The new deployment includes reconnaissance aircraft, fighter jets, and engineers. Six hundred of the personnel belong to a Patriot missile defense battalion that had its deployment in the region extended.
Pentagon officials said the move was necessary after multiple threatening actions and several small-in-scope attacks in May by Iranian forces, the Iranian Revolutionary Guard Corps, and “proxy” forces.
Those include a rocket launched into the Green Zone in Baghdad, explosive devices that damaged four tankers in Fujairah near the entrance to the Gulf, and a Houthi drone attack against a Saudi oil installation.
The initial threat came at the beginning of May, according to Rear Admiral Michael Gilday, director of the Pentagon’s Joint Staff.
The US caught the IRGC attempting to covertly deploy “modified dhows capable of launching cruise missiles,” he said, referring to small traditional boats.
“We view this as a campaign,” Gilday told reporters.
The moves “are all part of a dangerous and escalatory strategy by Iran to threaten global trade and to destabilize the region.”
“We believe with a high degree of confidence that this stems back to the leadership of Iran at the highest levels, and that all of the attacks… have been attributed to Iran through their proxies or their forces,” Gilday said, citing still-secret US intelligence.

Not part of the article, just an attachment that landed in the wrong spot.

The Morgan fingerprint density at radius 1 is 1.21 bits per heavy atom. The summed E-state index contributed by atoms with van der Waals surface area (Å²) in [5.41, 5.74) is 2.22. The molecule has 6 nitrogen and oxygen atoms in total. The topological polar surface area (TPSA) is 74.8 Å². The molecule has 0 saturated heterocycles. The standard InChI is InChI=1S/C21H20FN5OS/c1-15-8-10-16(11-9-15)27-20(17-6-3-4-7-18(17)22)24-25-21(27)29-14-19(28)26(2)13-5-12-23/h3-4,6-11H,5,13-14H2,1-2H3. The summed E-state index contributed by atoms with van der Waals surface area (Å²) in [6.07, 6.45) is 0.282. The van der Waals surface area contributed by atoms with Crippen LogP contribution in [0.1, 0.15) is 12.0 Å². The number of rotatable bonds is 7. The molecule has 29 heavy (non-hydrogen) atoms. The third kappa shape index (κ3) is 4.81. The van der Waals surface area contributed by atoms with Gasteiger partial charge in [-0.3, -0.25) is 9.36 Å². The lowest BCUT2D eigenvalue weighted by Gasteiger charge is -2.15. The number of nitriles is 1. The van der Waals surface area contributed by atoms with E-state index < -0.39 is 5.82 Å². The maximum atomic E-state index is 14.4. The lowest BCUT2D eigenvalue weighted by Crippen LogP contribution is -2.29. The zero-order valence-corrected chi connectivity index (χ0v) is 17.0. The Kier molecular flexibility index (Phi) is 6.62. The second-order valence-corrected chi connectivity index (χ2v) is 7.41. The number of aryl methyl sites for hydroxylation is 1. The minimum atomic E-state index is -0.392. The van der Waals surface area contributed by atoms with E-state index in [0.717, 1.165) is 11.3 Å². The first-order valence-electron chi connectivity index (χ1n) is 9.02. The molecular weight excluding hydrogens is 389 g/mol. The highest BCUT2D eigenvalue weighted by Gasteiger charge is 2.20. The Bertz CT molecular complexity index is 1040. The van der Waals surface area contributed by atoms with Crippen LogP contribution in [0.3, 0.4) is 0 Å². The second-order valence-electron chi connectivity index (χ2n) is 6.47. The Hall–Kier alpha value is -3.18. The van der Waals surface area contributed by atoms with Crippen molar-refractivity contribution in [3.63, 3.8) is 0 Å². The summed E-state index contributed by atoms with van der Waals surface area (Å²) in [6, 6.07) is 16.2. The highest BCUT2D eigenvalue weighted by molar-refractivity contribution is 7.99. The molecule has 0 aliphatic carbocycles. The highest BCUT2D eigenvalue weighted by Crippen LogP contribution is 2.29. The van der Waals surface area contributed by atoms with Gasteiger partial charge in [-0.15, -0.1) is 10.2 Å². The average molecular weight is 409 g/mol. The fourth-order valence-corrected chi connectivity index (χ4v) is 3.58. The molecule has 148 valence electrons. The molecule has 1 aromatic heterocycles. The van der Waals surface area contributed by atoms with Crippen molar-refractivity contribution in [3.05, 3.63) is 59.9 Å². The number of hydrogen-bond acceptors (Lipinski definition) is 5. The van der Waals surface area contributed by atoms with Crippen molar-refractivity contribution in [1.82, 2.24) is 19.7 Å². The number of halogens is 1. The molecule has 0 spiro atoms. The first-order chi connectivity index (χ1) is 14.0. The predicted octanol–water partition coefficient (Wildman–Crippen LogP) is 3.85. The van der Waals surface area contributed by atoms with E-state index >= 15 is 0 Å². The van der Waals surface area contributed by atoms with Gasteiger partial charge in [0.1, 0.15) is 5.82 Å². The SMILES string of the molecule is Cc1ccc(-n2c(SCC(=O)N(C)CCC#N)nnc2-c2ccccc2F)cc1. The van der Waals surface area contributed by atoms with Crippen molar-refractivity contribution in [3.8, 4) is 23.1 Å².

US officials said the aim was both to extend greater protection to the 70,000 US forces deployed in the Middle East and Afghanistan, and to deliver a message to Iran to refrain from attacks.
“We think that through a combination of a very measured deployment of assets as well as public messaging, we are again trying to underscore that we are not seeking hostilities with Iran,” he said.
Gilday said the US moves have had some impact. When Washington first learned of Tehran’s alleged intent to launch attacks, it delivered a stern warning to Tehran “within hours” through an unnamed third party.
Since then, the threat of the missile-bearing dhows appears to have subsided.
However, the Trump administration continues to draw criticism that it has not clearly shown the need for an escalation.
Members of Congress were also angered that Trump was overriding their block on delivery of lethal weapons to the Saudis.
“More tactics with absolutely no strategy,” tweeted Democratic Senator Chris Murphy.
“All that is happening now is escalatory move after escalatory move. Trump has ZERO plan for how this ends, and that should scare the hell out of everyone.”
But Pentagon officials stressed that the US does not seek war with Iran.